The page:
Introducing User-Centered Design

Q: I am the only Information Architect + Designer in an IT Solutions company. I am also fresh out of college. How can I introduce some processes to work with the programmers / coders who are working on Enterprise Solutions?

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Introducing User-Centered Design

Q: I am the only Information Architect + Designer in an IT Solutions company. I am also fresh out of college. How can I introduce some processes to work with the programmers / coders who are working on Enterprise Solutions?

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Q: I am the only Information Architect + Designer in an IT Solutions company. I am also fresh out of college. How can I introduce some processes to work with the programmers / coders who are working on Enterprise Solutions?

This is a question we could speak about endlessly! The good news is you’ve completed the first step. The company hired you to do IA and design work, so they are interested in what you have to say and what you can teach them about processes.

When introducing user-centered design processes, first think about the culture in which you work and consider your internal audience. For example, in an Enterprise Solutions company, how much freedom do developers have to create screens “their own way” versus using standards and guidelines? Developing effective standards and guidelines for screens, components and workflows is one good way to show your value and position yourself as an expert resource. Standards and guidelines are also beneficial because you are the only IA, and it’s likely you will not be able to personally design, or redesign, every screen of a solution by yourself.

In some organizations, conducting informal “brown bag lunches” or similar activities is a good way to determine who your advocates are and what barriers exist within the organization. Give a brief overview of a topic in IA or user-centered design that you know well. Then, leave plenty of time for questions and discussion so you can learn about your internal audience, their needs and their perceptions of you and what you can do for them.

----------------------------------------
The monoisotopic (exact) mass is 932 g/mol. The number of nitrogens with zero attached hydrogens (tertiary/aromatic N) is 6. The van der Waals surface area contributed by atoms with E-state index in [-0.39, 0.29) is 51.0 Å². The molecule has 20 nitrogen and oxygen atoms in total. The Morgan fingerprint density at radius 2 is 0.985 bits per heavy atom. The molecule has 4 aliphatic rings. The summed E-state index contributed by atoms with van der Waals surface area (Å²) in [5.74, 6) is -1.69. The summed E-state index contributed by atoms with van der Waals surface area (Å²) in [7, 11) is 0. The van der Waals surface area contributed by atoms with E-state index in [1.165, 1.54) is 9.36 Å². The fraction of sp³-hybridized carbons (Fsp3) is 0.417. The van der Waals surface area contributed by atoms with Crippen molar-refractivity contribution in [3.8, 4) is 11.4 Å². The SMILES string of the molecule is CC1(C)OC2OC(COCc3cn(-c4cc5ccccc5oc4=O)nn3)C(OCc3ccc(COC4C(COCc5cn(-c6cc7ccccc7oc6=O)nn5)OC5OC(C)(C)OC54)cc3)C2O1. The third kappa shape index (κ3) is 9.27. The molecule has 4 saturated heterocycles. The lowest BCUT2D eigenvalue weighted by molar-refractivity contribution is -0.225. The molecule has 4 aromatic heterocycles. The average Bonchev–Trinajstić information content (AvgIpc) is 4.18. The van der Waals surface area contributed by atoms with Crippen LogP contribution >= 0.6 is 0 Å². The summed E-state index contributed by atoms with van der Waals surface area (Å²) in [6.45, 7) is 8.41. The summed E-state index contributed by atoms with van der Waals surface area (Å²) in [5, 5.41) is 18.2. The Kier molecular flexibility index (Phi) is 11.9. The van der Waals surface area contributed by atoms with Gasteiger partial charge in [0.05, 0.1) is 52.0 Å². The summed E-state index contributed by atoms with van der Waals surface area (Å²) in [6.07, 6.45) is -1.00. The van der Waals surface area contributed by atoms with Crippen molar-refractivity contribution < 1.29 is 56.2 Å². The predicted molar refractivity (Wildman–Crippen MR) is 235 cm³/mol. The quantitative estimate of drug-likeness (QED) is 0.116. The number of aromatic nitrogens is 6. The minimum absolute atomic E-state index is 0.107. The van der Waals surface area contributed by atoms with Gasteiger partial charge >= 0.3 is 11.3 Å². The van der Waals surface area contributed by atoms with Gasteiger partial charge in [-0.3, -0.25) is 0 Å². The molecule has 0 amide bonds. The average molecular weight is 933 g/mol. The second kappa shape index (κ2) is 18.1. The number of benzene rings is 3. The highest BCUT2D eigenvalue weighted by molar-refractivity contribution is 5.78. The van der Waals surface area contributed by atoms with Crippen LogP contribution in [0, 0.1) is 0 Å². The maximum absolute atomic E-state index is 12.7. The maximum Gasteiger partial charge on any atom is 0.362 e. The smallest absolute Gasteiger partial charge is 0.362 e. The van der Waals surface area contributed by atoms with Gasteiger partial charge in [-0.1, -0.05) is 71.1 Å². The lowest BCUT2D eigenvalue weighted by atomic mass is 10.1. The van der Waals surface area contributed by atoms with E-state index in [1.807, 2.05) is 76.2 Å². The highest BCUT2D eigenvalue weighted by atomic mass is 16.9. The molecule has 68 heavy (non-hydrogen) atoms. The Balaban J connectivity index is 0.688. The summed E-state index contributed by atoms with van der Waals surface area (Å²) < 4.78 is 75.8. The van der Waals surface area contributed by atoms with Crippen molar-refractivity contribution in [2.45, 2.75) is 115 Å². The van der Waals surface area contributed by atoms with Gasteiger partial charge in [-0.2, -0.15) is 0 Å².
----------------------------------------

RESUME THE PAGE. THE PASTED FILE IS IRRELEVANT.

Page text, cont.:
Be careful not to stretch yourself too thin. Come up with a small set of goals for yourself and focus based on where you can add the most value. Also, consider where other people (new hires, consultants, trainers, etc.) might be able to help meet your and your organization’s goals.

User Audience

Services & capabilities

Project Details

Technologies

Expero Staff

March 6, 2006

Introducing User-Centered Design

Q: I am the only Information Architect + Designer in an IT Solutions company. I am also fresh out of college. How can I introduce some processes to work with the programmers / coders who are working on Enterprise Solutions?

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Q: I am the only Information Architect + Designer in an IT Solutions company. I am also fresh out of college. How can I introduce some processes to work with the programmers / coders who are working on Enterprise Solutions?

This is a question we could speak about endlessly! The good news is you’ve completed the first step. The company hired you to do IA and design work, so they are interested in what you have to say and what you can teach them about processes.

When introducing user-centered design processes, first think about the culture in which you work and consider your internal audience. For example, in an Enterprise Solutions company, how much freedom do developers have to create screens “their own way” versus using standards and guidelines? Developing effective standards and guidelines for screens, components and workflows is one good way to show your value and position yourself as an expert resource. Standards and guidelines are also beneficial because you are the only IA, and it’s likely you will not be able to personally design, or redesign, every screen of a solution by yourself.

In some organizations, conducting informal “brown bag lunches” or similar activities is a good way to determine who your advocates are and what barriers exist within the organization. Give a brief overview of a topic in IA or user-centered design that you know well. Then, leave plenty of time for questions and discussion so you can learn about your internal audience, their needs and their perceptions of you and what you can do for them.

Be careful not to stretch yourself too thin. Come up with a small set of goals for yourself and focus based on where you can add the most value. Also, consider where other people (new hires, consultants, trainers, etc.) might be able to help meet your and your organization’s goals.

User Audience

Services

Project Details

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